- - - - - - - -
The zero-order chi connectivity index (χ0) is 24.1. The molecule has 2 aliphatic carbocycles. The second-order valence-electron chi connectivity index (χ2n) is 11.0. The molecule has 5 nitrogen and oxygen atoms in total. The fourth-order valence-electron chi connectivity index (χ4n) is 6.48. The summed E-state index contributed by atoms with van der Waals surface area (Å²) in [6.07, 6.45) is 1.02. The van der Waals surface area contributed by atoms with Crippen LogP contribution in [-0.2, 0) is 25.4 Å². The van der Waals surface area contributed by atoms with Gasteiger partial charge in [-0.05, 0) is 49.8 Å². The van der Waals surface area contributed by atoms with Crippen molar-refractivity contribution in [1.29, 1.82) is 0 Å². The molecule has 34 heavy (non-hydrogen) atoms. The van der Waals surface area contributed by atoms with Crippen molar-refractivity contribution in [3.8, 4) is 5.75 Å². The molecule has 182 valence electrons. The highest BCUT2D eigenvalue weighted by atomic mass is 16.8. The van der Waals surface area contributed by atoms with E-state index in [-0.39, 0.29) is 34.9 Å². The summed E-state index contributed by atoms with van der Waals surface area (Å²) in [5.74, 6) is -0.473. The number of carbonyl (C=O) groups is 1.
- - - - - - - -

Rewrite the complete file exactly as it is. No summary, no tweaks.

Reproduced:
The zero-order chi connectivity index (χ0) is 24.1. The molecule has 2 aliphatic carbocycles. The second-order valence-electron chi connectivity index (χ2n) is 11.0. The molecule has 5 nitrogen and oxygen atoms in total. The fourth-order valence-electron chi connectivity index (χ4n) is 6.48. The summed E-state index contributed by atoms with van der Waals surface area (Å²) in [6.07, 6.45) is 1.02. The van der Waals surface area contributed by atoms with Crippen LogP contribution in [-0.2, 0) is 25.4 Å². The van der Waals surface area contributed by atoms with Gasteiger partial charge in [-0.05, 0) is 49.8 Å². The van der Waals surface area contributed by atoms with Crippen molar-refractivity contribution in [1.29, 1.82) is 0 Å². The molecule has 34 heavy (non-hydrogen) atoms. The van der Waals surface area contributed by atoms with Crippen molar-refractivity contribution in [3.8, 4) is 5.75 Å². The molecule has 182 valence electrons. The highest BCUT2D eigenvalue weighted by atomic mass is 16.8. The van der Waals surface area contributed by atoms with E-state index in [-0.39, 0.29) is 34.9 Å². The summed E-state index contributed by atoms with van der Waals surface area (Å²) in [5.74, 6) is -0.473. The number of carbonyl (C=O) groups is 1.